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I Agree to Forsake All Other... Careers:
How Our Fear Of Commitment Prevents Us from Finding Our Unique Path

by Leslie Godwin, MFCC, Career & Life-Transition Coach

"What if I invest all that time and money in becoming a physical therapist, and then find out that's it's not the right career for me?" Dolores asked me the other day. I said, "Do you feel that there's only one perfect career for you, and that you're going to choose the wrong one?" She looked at me as if I said something ridiculous. Then she smiled, and said, "I guess I do worry about that."

Dolores is a bright, motivated 43 year-old woman whose daughter is heading to college this summer. She's glad she stayed home to raise her daughter and now she's excited that she'll be able to work outside the home. But she can't figure out what she wants to do. Actually, she wants to do a lot of things. But she doesn't know how to decide which to get serious about.

Dolores, like many clients I've seen over the years, has so many interests that she's afraid to commit to one career path. You could say that she has too much hope. She hopes that one career path will be perfect, and that she won't feel any self-doubt along the way. But the more she hopes for a PERFECT career path, the less able she is to get started on ANY path. So her hope is handcuffing her. If she could give up hope of perfection and tackle the reality of something she knows she enjoys, she'll be back in the present moment and able to take action.

Dating Is a Good Place to Start
A lifelong marriage doesn't start with vows, but with lunch. We meet someone with potential, and if he seems more interesting after lunch, things progress from there. We have certain deal-breakers that can interrupt an otherwise pleasant relationship - whether or not you each want children, strong religious beliefs or lack of them, or if she leaves the cap off the tube of toothpaste.

The same thing happens when we pick a point to begin our career path. We start with an idea that has some potential, and see if we are more interested, or less, as we start down that path (including doing market research, networking, and talking to experts in our chosen field.) We have deal-breakers that shoot down an otherwise promising opportunity - whether you can have a flexible schedule, if you have to tolerate unethical behavior, or if your boss expects you to carry a pager 24 hours a day.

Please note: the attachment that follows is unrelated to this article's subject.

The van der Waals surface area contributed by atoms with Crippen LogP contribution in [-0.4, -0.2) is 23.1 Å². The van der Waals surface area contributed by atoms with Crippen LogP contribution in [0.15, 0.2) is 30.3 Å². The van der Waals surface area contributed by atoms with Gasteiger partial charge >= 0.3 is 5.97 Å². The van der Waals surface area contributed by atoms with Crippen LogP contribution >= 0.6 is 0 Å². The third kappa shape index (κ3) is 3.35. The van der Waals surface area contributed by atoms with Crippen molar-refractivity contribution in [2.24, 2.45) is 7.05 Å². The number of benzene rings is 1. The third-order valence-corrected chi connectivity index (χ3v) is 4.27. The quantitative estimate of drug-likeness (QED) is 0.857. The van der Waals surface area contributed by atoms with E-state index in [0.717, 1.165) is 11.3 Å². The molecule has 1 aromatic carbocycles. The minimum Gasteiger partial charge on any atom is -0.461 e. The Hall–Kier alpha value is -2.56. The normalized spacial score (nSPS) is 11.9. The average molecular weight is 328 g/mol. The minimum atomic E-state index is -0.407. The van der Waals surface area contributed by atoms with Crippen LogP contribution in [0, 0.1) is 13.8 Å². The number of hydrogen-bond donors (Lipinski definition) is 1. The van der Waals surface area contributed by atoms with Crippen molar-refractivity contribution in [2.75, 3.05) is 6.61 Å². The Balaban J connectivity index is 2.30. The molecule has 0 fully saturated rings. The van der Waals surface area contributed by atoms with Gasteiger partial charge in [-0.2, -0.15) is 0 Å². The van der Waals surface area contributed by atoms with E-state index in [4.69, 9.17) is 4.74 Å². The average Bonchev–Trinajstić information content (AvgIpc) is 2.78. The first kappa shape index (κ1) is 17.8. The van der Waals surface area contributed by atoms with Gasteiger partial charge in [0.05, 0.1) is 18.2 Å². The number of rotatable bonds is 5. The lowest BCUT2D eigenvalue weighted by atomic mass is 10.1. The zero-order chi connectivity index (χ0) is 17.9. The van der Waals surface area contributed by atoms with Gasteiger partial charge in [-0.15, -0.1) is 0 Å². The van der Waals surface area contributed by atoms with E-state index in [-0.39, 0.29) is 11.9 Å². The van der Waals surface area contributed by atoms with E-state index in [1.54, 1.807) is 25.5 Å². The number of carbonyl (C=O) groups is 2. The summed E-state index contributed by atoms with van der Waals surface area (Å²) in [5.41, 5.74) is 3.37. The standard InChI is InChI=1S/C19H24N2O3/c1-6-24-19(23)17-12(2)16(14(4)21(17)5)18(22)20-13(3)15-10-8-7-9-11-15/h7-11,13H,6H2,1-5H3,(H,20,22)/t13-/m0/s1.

Commitment Happens in The Present ... The Future Is Still a Mystery
In a relationship, after you've gotten through a couple of holiday seasons with someone, met his family, and seen him handle a crisis or two, and you love him even more than when you first fell for him, it's time to make a decision. One that's harder for men, but still anxiety provoking for women. Will you forsake all others for a lifetime to be with this person? Will you allow the relationship to grow and evolve in ways you can't anticipate when you exchange rings and promise you'll stick together through the unpredictable?

A career path will also evolve in ways you can't imagine. Ask someone who loves their job how they got where they are. Chances are, part of their story involves being in the right place at the right time, not scheming but instead simply being available and prepared to take the opportunity. And that opportunity was there because years before, they took a leap of faith and gave up all other paths to get started down THEIR path.

If you're stuck because you're afraid to commit to one path, or one niche in your larger path, here are some ways to reduce your fear of choosing one and giving up all other possibilities.


1. Start with a 'good enough' idea. Don't wait for the 'perfect' place to start...there isn't one.

2. The first steps are the need to build up momentum. Don't tell everyone what you're planning, or you'll waste too much energy defending a decision YOU'RE not even sure about yet. (You don't bring your girlfriend home to meet your parents on your second date...wait until you know your new path a little bit to introduce it to family and friends who will be critical out of their desire to 'protect' you.)

3. If you notice that you're afraid to commit to one career path (or one specialty area within your path) ask yourself if your fantasy about a perfect future is getting in the way of trying out something good enough. Or are you worried that you'll invest too much in the wrong area, and have to start all over? Try to get a glimpse of what is triggering your anxiety.

'Til Retirement Do Us Part
If you can draw out your hidden, illogical reasons for not committing, you can consciously choose to override those fears. Then, forsaking all other careers in order to follow your true path will probably lead to a long and satisfying relationship.

Leslie Godwin, MFCC is a Career & Life-Transition Coach, Writer, and Speaker. She publishes a free email newsletter on career and life transition. For information, email and mention that you'd like to be on the email newsletter list.


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